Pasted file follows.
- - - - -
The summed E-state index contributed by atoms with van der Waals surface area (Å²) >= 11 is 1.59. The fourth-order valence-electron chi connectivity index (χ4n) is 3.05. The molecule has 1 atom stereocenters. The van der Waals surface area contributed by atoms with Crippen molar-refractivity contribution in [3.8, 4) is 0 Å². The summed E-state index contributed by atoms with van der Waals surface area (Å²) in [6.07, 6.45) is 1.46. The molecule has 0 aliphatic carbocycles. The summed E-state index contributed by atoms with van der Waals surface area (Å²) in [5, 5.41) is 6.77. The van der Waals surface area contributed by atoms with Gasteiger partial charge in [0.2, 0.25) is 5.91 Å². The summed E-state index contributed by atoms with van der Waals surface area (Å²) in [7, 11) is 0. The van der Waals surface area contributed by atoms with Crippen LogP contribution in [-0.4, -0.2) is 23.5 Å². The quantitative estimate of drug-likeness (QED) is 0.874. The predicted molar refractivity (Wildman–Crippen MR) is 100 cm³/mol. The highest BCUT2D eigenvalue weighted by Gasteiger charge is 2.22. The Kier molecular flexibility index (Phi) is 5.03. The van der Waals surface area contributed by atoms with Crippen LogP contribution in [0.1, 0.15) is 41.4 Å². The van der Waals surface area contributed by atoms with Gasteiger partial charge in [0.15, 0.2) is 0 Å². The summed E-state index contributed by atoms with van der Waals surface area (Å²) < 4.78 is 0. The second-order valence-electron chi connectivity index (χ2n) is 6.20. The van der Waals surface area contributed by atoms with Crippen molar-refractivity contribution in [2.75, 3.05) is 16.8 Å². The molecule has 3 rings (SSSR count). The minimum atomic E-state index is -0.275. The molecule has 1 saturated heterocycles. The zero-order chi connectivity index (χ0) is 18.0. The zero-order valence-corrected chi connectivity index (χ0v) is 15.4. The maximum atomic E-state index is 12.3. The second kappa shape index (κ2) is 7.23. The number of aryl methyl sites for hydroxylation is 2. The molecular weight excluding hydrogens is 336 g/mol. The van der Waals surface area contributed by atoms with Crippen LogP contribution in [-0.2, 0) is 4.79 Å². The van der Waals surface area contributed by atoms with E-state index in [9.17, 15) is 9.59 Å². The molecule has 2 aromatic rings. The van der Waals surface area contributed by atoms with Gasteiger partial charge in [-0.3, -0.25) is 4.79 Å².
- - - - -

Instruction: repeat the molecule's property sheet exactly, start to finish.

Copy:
The summed E-state index contributed by atoms with van der Waals surface area (Å²) >= 11 is 1.59. The fourth-order valence-electron chi connectivity index (χ4n) is 3.05. The molecule has 1 atom stereocenters. The van der Waals surface area contributed by atoms with Crippen molar-refractivity contribution in [3.8, 4) is 0 Å². The summed E-state index contributed by atoms with van der Waals surface area (Å²) in [6.07, 6.45) is 1.46. The molecule has 0 aliphatic carbocycles. The summed E-state index contributed by atoms with van der Waals surface area (Å²) in [5, 5.41) is 6.77. The van der Waals surface area contributed by atoms with Gasteiger partial charge in [0.2, 0.25) is 5.91 Å². The summed E-state index contributed by atoms with van der Waals surface area (Å²) in [7, 11) is 0. The van der Waals surface area contributed by atoms with Crippen LogP contribution in [-0.4, -0.2) is 23.5 Å². The quantitative estimate of drug-likeness (QED) is 0.874. The predicted molar refractivity (Wildman–Crippen MR) is 100 cm³/mol. The highest BCUT2D eigenvalue weighted by Gasteiger charge is 2.22. The Kier molecular flexibility index (Phi) is 5.03. The van der Waals surface area contributed by atoms with Crippen LogP contribution in [0.1, 0.15) is 41.4 Å². The van der Waals surface area contributed by atoms with Gasteiger partial charge in [0.15, 0.2) is 0 Å². The summed E-state index contributed by atoms with van der Waals surface area (Å²) < 4.78 is 0. The second-order valence-electron chi connectivity index (χ2n) is 6.20. The van der Waals surface area contributed by atoms with Crippen molar-refractivity contribution in [2.75, 3.05) is 16.8 Å². The molecule has 3 rings (SSSR count). The minimum atomic E-state index is -0.275. The molecule has 1 saturated heterocycles. The zero-order chi connectivity index (χ0) is 18.0. The zero-order valence-corrected chi connectivity index (χ0v) is 15.4. The maximum atomic E-state index is 12.3. The second kappa shape index (κ2) is 7.23. The number of aryl methyl sites for hydroxylation is 2. The molecular weight excluding hydrogens is 336 g/mol. The van der Waals surface area contributed by atoms with Crippen LogP contribution in [-0.2, 0) is 4.79 Å². The van der Waals surface area contributed by atoms with E-state index in [9.17, 15) is 9.59 Å². The molecule has 2 aromatic rings. The van der Waals surface area contributed by atoms with Gasteiger partial charge in [-0.3, -0.25) is 4.79 Å².